Apology for absence
[Posted 30 April 2007]
Also in today's blog
An exciting parcel from Bibliophile
A new-to-me cookery writer
I'm sorry Bookworm has been offline since Monday, 9 April. The reason : having caught a cough which wouldn't clear up, unexpectedly I was whipped into hospital with pneumonia.
The first time I had pneumonia was in January 1936 while a pupil at Stafford House, the junior section of Norwich High School.
While I was in bed, recovering, the death of King George V was announced on the wireless, as the radio was called in those days.
Both my mother and our landlady – we were living in furnished rooms in a house in Mount Pleasant not far from the school – shed a few tears, a display of emotion much less usual in The Thirties than today when people often weep and wail in public.
Being stuck in bed for about a month in 1936 was boring.
Spending 12 nights in Guernsey's Princess Elizabeth Hospital – opened by H M The Queen in 1948 - was far more interesting. Indeed there was never a dull moment. Both the staff and my fellow patients included some fascinating people and, to my delight, I was lent the most interesting novel I've read in a long time. This morning I shall be ordering my own copy from one of St Peter Port's bookshops.
More about this book tomorrow.
A parcel from Bibliophile
On Saturday morning, a parcel post van delivered four biographies ordered from Bibliophile. They are -
Patrick O'Brian : The Making of a Novelist by Nikolai Tolstoy [Century 2004]
Clarice Cliff by Lynn Knight [Bloomsbury 2005]
Gwen John : A Life by Sue Roe [Vintage 2002]
Nigella Lawson :The Unauthorised Biography by Gilly Smith [André Deutsch 2005]
Three are hardbacks, all are in immaculate condition. Cost, inc. postage, £28. Excellent value. New, they would have cost me £55.98.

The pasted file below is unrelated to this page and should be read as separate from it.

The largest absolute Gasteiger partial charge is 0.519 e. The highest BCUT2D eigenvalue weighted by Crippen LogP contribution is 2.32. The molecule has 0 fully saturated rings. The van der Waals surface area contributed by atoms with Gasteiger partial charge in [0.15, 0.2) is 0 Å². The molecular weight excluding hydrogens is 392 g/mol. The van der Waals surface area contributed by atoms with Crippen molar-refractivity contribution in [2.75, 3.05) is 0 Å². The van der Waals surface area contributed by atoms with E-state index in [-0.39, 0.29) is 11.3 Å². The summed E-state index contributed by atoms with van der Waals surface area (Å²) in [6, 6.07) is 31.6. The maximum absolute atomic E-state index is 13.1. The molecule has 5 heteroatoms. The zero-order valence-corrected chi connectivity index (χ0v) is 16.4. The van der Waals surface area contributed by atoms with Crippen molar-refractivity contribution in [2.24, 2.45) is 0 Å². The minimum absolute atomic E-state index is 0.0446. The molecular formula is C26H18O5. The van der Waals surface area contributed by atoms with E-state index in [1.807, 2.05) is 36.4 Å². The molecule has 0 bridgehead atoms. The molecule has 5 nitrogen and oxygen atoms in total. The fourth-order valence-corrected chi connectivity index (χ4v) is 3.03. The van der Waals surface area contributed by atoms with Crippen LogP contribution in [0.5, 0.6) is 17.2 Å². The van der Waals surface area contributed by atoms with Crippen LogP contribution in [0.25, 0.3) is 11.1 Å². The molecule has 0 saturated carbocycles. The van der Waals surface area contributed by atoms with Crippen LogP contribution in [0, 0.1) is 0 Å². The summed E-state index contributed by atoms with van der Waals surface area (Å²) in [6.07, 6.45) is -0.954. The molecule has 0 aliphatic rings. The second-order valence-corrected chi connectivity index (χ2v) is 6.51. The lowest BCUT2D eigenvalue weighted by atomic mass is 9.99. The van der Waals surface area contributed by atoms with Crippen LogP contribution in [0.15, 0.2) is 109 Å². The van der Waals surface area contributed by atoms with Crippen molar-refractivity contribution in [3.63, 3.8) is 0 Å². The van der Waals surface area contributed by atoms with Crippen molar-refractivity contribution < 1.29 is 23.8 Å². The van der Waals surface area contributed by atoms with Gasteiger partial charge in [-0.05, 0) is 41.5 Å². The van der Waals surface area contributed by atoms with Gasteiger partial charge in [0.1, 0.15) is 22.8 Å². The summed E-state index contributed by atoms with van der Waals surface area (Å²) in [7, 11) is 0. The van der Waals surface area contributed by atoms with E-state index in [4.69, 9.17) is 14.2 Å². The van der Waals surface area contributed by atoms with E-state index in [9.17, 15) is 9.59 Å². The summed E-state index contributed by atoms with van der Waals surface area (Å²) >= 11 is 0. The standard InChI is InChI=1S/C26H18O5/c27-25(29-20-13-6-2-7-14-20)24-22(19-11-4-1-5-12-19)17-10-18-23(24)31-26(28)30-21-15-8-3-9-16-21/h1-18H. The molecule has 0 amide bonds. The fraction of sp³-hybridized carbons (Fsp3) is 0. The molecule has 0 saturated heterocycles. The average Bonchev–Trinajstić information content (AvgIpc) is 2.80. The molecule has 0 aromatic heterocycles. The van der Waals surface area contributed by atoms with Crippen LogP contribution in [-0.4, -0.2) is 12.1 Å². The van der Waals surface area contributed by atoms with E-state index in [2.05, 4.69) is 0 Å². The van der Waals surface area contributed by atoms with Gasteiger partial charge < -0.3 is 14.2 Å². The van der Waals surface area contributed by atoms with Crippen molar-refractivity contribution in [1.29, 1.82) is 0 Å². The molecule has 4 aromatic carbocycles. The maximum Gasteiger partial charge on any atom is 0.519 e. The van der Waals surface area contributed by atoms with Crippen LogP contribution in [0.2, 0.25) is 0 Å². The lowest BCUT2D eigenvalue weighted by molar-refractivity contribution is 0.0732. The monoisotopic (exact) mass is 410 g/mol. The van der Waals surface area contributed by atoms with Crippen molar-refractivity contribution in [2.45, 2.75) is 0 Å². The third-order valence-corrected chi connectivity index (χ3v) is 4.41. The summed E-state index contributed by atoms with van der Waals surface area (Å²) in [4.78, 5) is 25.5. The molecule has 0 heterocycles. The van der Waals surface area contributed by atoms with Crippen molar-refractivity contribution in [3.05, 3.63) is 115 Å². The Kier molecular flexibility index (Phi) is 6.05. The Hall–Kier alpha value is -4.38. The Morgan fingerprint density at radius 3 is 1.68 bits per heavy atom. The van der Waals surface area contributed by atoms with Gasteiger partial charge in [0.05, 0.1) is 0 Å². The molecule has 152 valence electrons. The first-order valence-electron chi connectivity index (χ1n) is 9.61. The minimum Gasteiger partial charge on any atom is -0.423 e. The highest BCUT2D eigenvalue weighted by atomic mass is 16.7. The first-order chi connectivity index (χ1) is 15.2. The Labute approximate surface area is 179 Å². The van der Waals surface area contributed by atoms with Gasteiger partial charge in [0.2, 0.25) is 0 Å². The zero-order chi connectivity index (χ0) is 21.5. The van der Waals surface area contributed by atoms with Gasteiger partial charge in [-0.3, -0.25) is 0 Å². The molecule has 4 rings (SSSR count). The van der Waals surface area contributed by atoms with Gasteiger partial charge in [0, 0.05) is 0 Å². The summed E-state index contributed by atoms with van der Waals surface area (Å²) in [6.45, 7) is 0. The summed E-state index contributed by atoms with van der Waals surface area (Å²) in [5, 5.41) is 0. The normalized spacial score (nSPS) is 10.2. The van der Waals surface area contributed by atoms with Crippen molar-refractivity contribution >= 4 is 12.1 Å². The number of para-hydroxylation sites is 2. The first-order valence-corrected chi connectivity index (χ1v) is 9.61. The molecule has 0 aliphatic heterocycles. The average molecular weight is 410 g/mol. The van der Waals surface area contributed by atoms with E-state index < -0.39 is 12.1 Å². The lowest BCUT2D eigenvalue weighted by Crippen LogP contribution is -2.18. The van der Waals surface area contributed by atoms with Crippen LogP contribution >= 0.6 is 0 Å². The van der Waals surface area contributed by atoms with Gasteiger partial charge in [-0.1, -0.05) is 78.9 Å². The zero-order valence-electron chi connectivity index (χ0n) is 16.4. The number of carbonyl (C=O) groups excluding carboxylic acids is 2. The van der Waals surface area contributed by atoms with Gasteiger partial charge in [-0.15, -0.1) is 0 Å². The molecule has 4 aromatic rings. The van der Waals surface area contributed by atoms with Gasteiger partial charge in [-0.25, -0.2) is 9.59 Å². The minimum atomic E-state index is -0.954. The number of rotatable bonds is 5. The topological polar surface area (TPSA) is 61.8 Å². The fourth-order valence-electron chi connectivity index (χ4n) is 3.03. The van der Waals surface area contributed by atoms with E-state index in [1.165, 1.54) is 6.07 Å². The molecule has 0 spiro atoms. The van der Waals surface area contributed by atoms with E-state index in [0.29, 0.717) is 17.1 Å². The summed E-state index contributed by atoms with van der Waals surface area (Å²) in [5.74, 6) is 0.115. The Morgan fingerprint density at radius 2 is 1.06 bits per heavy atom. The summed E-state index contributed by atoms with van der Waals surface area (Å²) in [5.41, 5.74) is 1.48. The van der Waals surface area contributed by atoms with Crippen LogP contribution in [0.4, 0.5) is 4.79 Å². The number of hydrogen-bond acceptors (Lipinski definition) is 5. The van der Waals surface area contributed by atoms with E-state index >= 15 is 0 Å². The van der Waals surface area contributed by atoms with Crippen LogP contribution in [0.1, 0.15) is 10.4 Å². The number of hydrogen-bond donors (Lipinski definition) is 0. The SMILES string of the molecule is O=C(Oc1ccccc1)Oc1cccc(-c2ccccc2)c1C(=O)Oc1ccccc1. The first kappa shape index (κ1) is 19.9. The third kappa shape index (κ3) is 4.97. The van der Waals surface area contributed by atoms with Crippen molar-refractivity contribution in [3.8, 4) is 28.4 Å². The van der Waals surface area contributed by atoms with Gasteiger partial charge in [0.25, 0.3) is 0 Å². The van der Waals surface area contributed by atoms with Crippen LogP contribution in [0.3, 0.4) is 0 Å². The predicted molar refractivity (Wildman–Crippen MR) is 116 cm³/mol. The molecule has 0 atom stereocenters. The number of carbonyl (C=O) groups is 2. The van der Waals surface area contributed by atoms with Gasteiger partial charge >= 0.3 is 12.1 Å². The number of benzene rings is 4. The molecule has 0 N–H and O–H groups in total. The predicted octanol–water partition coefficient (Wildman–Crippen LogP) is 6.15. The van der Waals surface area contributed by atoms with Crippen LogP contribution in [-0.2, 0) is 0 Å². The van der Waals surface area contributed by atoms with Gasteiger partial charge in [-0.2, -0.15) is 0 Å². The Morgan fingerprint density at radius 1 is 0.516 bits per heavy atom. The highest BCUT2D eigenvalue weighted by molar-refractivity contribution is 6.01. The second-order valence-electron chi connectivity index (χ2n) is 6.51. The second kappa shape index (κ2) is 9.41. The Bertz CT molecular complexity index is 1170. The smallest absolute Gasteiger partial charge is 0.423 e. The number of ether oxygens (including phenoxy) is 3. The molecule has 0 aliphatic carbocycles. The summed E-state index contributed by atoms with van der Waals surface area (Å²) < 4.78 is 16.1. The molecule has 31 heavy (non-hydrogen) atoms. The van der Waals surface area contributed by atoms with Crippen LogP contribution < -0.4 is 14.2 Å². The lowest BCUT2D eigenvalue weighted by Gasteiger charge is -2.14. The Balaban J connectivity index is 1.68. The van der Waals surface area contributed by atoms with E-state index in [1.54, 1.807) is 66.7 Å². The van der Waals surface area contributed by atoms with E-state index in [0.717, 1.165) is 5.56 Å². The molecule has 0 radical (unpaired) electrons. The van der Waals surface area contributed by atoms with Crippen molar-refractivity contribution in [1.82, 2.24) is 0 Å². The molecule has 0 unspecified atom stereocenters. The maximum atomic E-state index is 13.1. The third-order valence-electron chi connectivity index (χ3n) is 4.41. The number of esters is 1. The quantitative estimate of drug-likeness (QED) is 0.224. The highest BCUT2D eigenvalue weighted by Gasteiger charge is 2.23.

My interest in Clarice Cliff "one of the most prominent ceramic designers of the twentieth century" goes back to the early Sixties when my small son's push-chair was often parked outside antique and junk shops. One of my favourite dealers frequently tried to persuade me to buy pieces by Clarice Cliff, and an excellent investment they would have been. But my collecting budget was limited and I had fallen in love with antique needlework tools. Though often tempted, I rarely bought anything else.
A new-to-me cookery writer
While I was in hospital, my eye was caught by some photographs of food illustrating an article headed "Making sun while Hay shines" on the Food & Drink page of The Telegraph Weekend for Saturday April 21.
It began - "Australian cookery writer Donna Hay bucks the celebrity-chef trend. Unlike Nigella, Gordon and Jamie, she doesn't do television. She doesn't have a restaurant and her photograph is hardly ever seen, even in her Donna Hay magazine. Her writing style is mininmalist in the extreme, entirely devoid of reminiscence or description. Yet Hay is the bestselling non-fiction writer in Australia and has a growing following worldwide. She has published more than a dozen books and her magazine is exported around the world, with a circulation of almost 100,000. What's remarkable is that it's her cooking rather than her personality that has made her an international phenomenon."
My thanks to Telegraph columnist Xanthe Clay for introducing me to Donna Hay. Can't wait to try out Hay's Peaches in Prosciutto and Salmon Carpaccio with Campari Dressing.